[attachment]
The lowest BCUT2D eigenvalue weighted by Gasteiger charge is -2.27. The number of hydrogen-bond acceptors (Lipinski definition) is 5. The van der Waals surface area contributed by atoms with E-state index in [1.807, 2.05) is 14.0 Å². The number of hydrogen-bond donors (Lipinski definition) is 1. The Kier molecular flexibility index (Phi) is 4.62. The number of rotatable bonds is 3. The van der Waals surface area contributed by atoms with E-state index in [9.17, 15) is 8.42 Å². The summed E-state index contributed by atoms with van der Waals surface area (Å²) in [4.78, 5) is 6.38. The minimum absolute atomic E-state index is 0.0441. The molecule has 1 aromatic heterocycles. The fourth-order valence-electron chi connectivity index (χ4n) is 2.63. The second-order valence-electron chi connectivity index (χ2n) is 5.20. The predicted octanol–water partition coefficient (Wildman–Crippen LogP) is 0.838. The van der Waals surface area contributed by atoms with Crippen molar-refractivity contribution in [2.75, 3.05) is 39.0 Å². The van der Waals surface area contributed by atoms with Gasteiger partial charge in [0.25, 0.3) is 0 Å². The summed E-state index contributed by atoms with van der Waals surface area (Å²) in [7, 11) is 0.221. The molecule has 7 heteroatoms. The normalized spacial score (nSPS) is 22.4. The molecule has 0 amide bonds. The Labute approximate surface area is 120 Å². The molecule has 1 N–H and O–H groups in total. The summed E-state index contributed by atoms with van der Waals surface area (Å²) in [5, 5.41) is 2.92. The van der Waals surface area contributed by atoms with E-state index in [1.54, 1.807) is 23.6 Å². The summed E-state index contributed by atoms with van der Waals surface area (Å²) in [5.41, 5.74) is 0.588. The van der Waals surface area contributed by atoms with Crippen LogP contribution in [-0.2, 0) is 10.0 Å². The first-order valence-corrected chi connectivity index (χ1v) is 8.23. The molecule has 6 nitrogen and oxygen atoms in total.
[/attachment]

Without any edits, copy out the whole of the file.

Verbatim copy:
The lowest BCUT2D eigenvalue weighted by Gasteiger charge is -2.27. The number of hydrogen-bond acceptors (Lipinski definition) is 5. The van der Waals surface area contributed by atoms with E-state index in [1.807, 2.05) is 14.0 Å². The number of hydrogen-bond donors (Lipinski definition) is 1. The Kier molecular flexibility index (Phi) is 4.62. The number of rotatable bonds is 3. The van der Waals surface area contributed by atoms with E-state index in [9.17, 15) is 8.42 Å². The summed E-state index contributed by atoms with van der Waals surface area (Å²) in [4.78, 5) is 6.38. The minimum absolute atomic E-state index is 0.0441. The molecule has 1 aromatic heterocycles. The fourth-order valence-electron chi connectivity index (χ4n) is 2.63. The second-order valence-electron chi connectivity index (χ2n) is 5.20. The predicted octanol–water partition coefficient (Wildman–Crippen LogP) is 0.838. The van der Waals surface area contributed by atoms with Crippen molar-refractivity contribution in [2.75, 3.05) is 39.0 Å². The van der Waals surface area contributed by atoms with Gasteiger partial charge in [0.25, 0.3) is 0 Å². The summed E-state index contributed by atoms with van der Waals surface area (Å²) in [7, 11) is 0.221. The molecule has 7 heteroatoms. The normalized spacial score (nSPS) is 22.4. The molecule has 0 amide bonds. The Labute approximate surface area is 120 Å². The molecule has 1 N–H and O–H groups in total. The summed E-state index contributed by atoms with van der Waals surface area (Å²) in [5, 5.41) is 2.92. The van der Waals surface area contributed by atoms with E-state index in [1.54, 1.807) is 23.6 Å². The summed E-state index contributed by atoms with van der Waals surface area (Å²) in [5.41, 5.74) is 0.588. The van der Waals surface area contributed by atoms with Crippen LogP contribution in [-0.2, 0) is 10.0 Å². The first-order valence-corrected chi connectivity index (χ1v) is 8.23. The molecule has 6 nitrogen and oxygen atoms in total.